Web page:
Reflections on crisis response in the wake of the United Airlines furore:

In the recent past, the airline industry has a mixed record when it comes to managing and responding to a crisis. AirAsia CEO, Tony Fernandes, showed how it should be done when handling the immediate aftermath of the crash of flight 8501 in Indonesia in late 2014. Within a matter of hours he was in Surabaya, the departure airport, offering the families of the passengers and crew both compassion and practical assistance, and, by the following day, he was at the small coastal town where the aircraft had come down exhibiting sensitivity with his every word and action. In contrast, earlier that same year, Malaysia Airlines adopted a cautious and defensive response to the disappearance of MH370 (with a five hour wait for its first response, a perceived ongoing lack of transparency and information updating that prompted bereaved families to walk out of its press conference) and a crisis management and communications strategy that succeeded in worsening the crisis!

Frustratingly, it appears that United Airlines and its CEO, Oscar Munoz, have either learnt very little from industry history or have not been well served by their advisers. Their key shortcoming has been a seeming lack of recognition of the escalation power of social media, which, despite its potential for encouraging brutality of expression and perhaps counter-intuitively, makes a demand on crisis responders to demonstrate almost immediate empathy, humanity and transparency. Mr. Munoz has now issued something approaching a full apology and has made the point that, “It’s never too late to do the right thing”; at one level, he is, of course, correct, but the reality is that, in an age of instantaneous communication and rolling news, you really do have to get in early, say sorry, be determined to find out what went wrong, and show your sincerity. Immediacy is the prime chance to shape the narrative, especially in respect of social media.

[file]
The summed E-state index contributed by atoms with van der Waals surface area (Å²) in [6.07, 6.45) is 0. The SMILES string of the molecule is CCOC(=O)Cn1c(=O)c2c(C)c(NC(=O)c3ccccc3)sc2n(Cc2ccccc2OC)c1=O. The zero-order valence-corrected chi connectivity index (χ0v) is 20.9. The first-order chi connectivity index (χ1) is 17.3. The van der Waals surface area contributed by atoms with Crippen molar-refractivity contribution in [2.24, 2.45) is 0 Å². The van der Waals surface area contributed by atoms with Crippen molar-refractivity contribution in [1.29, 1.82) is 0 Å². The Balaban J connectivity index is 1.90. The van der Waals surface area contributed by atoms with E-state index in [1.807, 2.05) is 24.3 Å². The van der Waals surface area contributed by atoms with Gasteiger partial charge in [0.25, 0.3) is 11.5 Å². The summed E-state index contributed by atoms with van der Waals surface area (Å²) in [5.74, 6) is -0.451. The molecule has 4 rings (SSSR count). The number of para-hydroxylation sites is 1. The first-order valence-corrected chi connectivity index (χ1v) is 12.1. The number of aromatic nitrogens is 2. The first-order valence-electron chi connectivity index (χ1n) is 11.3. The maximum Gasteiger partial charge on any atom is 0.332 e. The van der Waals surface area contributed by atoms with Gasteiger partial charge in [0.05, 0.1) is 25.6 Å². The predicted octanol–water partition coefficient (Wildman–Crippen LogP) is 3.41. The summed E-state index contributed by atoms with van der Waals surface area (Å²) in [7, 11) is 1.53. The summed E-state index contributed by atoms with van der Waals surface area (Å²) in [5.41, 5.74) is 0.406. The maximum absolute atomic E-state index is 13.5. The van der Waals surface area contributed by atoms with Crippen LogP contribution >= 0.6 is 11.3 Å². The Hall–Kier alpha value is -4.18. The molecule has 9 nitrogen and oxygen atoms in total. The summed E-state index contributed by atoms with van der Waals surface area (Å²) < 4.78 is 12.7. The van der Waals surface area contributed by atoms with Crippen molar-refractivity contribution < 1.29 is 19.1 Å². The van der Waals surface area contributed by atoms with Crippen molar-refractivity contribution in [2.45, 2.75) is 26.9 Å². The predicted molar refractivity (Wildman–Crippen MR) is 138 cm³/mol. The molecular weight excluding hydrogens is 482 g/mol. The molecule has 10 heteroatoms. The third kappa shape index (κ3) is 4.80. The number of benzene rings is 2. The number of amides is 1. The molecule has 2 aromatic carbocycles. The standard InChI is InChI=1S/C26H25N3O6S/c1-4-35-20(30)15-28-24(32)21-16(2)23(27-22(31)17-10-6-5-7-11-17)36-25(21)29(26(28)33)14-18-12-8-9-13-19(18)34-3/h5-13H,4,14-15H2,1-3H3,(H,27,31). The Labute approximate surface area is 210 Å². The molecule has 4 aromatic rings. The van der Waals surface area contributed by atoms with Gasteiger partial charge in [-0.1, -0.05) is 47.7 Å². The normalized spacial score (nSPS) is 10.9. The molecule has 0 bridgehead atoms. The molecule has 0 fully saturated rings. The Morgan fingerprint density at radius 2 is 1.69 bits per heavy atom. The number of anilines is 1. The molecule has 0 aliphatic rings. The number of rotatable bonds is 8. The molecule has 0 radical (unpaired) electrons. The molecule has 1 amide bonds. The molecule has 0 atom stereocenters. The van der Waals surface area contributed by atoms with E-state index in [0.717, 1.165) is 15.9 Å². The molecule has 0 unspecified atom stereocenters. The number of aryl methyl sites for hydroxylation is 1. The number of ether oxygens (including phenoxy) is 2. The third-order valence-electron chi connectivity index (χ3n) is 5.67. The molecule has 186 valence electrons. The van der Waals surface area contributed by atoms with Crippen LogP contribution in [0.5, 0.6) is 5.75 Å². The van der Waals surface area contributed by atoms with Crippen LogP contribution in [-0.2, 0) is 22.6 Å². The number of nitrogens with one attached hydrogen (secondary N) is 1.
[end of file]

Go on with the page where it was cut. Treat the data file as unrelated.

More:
As Mr Munoz is no doubt seeing for himself, crisis management is a test of leadership. When faced with a critical event or incident, a purposeful leader should:

  • Be prepared to accept that it is a crisis;
  • Be very careful about issuing a denial;
  • Be true to the values that, almost invariably, the company or organisation will have spent much time and money in extolling.

Looking from the outside, it does not appear that United has appreciated the importance of actually setting the communication agenda. On the contrary, it has managed to issue three apologies, sought to lay primary blame on the passenger and has failed to appreciate that providing information that, without equivocation, addresses the varying emotions of distaste, unease or outrage felt by those viewing the widely circulated video clip.

This sort of incident does, at least, highlight to senior decision-makers and corporate crisis management teams that there are certain principles that, if applied in a crisis, are likely to provide the best chance of coming through it with the minimum possible damage to brand and reputation:

  • Make decisions and be prepared to take responsibility for them;
  • You will only get crisis communication right if you get the crisis decision-making right;
  • Be human and visible;
  • In the immediacy of the crisis, remember that the most important person is the affected customer/consumer;
  • Apologise and remember that an apology does not have to mean an admission of legal liability;